As we know, cats are carnivorous, they need to consume meat to survive. Dogs and humans can get by without meat. However, when cats hunt, they consume almost all parts of their prey including the stomach and the contents of the stomach. This may include small amounts of plant matter and the nutrients such as folic acid
To help them vomit
Hairballs, indigestible animal parts, something disagreeable, we all know what happens after our cats consume grass, they come back inside and vomit all over the floor. It’s almost as if they are doing it to spite us. This is not the case!
Grass acts as an irritant to the stomach, and cats don’t have the ability to digest grass in the way herbivores as they don’t have the necessary enzymes. This makes sense from an evolutionary point of view because when cats eat their prey, they eat the whole thing, feathers, bones and other indigestible parts. Vomiting helps rid the digestive tract of these unwanted and undigestible products.
It is also suggested that cats eat grass so that they vomit to help get rid of intestinal parasites such as worms.
Adding to the vomiting theory, it is speculated that another reason cats consume grass is to assist with the passage of hairballs out of the body. When cats groom themselves, they inevitably ingest fur which can build up in the stomach. Eating grass can help with the passage of hairballs either from vomiting or within the feces.
It contains nutrients
In particular, cat grass contains folic acid (vitamin B9) an essential vitamin which performs several roles such as helping with the formation of hemaglobin and the synthesis and repair of DNA.
It may really be as simple as that. They enjoy the taste of grass. Having spoken to many cat loving friends, it is no longer a surprise to hear of cats eating other types of greenery such as cucumber and broccoli. Read more on human foods cats can eat here.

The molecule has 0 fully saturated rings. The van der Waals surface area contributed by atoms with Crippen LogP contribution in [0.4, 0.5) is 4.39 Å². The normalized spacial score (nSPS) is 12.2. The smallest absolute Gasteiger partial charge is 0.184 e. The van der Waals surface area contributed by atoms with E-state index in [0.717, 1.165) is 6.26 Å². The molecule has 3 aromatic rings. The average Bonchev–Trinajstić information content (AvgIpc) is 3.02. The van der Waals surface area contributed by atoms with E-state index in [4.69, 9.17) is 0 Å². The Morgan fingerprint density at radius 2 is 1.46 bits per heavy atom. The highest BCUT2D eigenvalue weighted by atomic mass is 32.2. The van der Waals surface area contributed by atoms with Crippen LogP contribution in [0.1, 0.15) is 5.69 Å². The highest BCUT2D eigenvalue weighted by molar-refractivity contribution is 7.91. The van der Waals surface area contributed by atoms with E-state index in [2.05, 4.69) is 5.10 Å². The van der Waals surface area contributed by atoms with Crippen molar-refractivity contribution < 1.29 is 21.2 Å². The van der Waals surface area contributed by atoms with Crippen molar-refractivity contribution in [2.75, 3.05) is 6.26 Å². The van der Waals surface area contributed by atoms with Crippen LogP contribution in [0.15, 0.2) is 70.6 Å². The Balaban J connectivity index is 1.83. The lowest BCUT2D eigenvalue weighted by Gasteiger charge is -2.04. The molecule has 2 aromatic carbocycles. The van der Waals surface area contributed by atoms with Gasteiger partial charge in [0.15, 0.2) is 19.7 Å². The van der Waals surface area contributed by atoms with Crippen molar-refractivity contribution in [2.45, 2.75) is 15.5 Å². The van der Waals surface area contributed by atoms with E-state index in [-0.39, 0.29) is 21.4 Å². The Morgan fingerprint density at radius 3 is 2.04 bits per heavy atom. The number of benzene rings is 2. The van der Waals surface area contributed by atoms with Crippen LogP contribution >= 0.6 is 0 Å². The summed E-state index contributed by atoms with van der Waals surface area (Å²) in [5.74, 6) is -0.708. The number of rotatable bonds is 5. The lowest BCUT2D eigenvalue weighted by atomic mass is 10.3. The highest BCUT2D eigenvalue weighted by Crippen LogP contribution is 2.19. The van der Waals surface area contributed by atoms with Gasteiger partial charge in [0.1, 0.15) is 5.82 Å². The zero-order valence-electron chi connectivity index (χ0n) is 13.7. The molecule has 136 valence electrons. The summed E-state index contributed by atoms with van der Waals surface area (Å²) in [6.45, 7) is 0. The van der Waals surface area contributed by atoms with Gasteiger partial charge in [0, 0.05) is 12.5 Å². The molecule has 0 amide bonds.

What kind of grass can cats eat?
If you want to grow a tub of grass inside for your cat to nibble on, common types include:
How to grow cat grass
Catgrass is easy to grow. Either buy a pot of cat grass or grow from seed. Place in a bright spot and water well. If you have access to seeds, add a teaspoon of seeds to the pot once a week and water well. This will keep your cat in grass indefinitely.
Better still, purchase a seedling tray from your local garden centre, this should not contain individual squares for each seed, rather a large rectangular tray, add potting mix and then seeds. Allow growing in sun. This has the benefit of providing a cat with a grassy spot to sit as well as grass to nibble on, which is especially good for indoor cats or those with access to an outdoor enclosure.
Is there a difference between cat grass and catnip?
Yes, catnip is a member of the mint family. They are completely unrelated. Catnip can also induce a high in some cats, however, cat grass doesn’t have this effect on cats.
Both cat grass and catnip are perfectly safe for your cat to eat but do bear in mind there are a large number of plants that are toxic to cats. It is recommended you don’t have indoor houseplants that are poisonous as they can in some cases lead to death. Click here for a list of plants toxic to cats.
It should also be mentioned that grass grown outdoors may have been sprayed with chemicals such as weedkillers or fertilisers that can be toxic to cats, so if you have an outdoor cat, caution should be used if your cat has a tendency to nibble on the greenery.